Any potential Authority is going to get dragged in to support their arguments – from Einstein (because he spoke using the odd spiritual metaphor) to Chuck Norris (because he was in a film with Bruce Lee once.) So Crick is no exception. Try to get him on-board somehow.

From the Wikipedia entry on Crick and Creationism

It has been suggested by some observers that Crick’s speculation about panspermia, “fits neatly into the intelligent design concept.” Crick’s name was raised in this context in the Kitzmiller v. Dover Area School District trial over the teaching of intelligent design. However, as a scientist, Crick was concerned with the power of natural processes such as evolution to account for natural phenomena and felt that religiously inspired beliefs are often wrong and cannot be trusted to provide a sound basis for science……In a 1987 case before the Supreme Court, Crick joined a group of other Nobel laureates who advised that, “‘Creation-science’ simply has no place in the public-school science classroom.”

Obviously, if you are trying to claim the advantages from borrowing Authority (e.g. those trying to use Crick to support the Dover School Board) you’re stuck when your Authority opposes you. So you have to deAuthoritise them pretty damn quick.

Agnosticism – rational or not?

I was reading an interesting post on the excellent “The Mary Blog,” titled “Agnostic Atheism.” In this post, Mary puts forward the argument that Atheism is not the most rational choice to make and requires an element of belief very similar to theism – in that the Atheist has to believe the non-existence of God without any evidence to support the idea.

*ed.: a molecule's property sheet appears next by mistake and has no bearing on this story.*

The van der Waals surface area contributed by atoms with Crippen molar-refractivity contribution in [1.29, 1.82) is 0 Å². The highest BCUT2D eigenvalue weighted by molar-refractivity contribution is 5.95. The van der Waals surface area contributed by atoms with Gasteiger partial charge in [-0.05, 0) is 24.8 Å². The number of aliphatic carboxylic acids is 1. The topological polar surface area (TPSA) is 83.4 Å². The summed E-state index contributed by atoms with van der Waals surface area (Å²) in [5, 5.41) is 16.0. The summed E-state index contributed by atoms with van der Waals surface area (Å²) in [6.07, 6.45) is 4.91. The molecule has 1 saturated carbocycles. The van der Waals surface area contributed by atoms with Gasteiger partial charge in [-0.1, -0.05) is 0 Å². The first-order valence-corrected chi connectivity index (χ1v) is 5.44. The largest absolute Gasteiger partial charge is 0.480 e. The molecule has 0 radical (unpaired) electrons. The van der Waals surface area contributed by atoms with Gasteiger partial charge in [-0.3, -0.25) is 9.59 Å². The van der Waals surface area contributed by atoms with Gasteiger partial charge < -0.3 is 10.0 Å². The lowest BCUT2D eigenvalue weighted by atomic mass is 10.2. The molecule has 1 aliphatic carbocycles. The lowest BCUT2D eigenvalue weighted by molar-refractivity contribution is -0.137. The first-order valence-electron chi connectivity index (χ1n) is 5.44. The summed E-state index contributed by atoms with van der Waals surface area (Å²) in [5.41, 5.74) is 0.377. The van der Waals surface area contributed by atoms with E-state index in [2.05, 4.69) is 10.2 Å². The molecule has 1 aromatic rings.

Unusually, Mary also explains that Agnosticism is not entirely rational either and concludes that the rational position is about half way between Agnostic and Atheist. The whole post puts forward a reasonable argument for people seeking a middle ground between what is increasingly seen as “Militant” atheism and the “reasonable” agnosticism.

Sadly, while I consider myself a rational person, I have to disagree and, personally, I find the arguments for Agnosticism a bit “wet” (for want of a politer word). Before I go on, there is always the risk that this could simply be a case of semantics, so I think some definitions are required. To me, Atheist is not a religion and it certainly is not a dogmatic belief structure. My view of the term “Atheist” does not preclude the fact that if, tomorrow, Thor knocked on my door and introduced himself, I would believe he existed. In common parlance, Atheist is used to mean “doesn’t believe in the Christian God” but, personally, this is inaccurate.

Right, that said, I can explain why I feel Agnosticism is not rational and, often, seems to be a way people avoid any stigma associated with being called an “Atheist.” (Sorry if this seems to rehash some ground from a previous debate with Parabiodox over the terms 😀 ).

Often blogs claiming Atheism is irrational will use the argument that the Atheist believes God does not exist, while the Agnostic says “we don’t know if God exists or not.” In this form, the Agnostic view point does appear more rational but closer examination may change this.

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Believing in Unbelievers

The latest entry from the Department of Missing the Point Completely is by Fr. Robert J. Carr and titled “Making Fool’s For Satan.” (Big hat tip to the Friendly Atheist)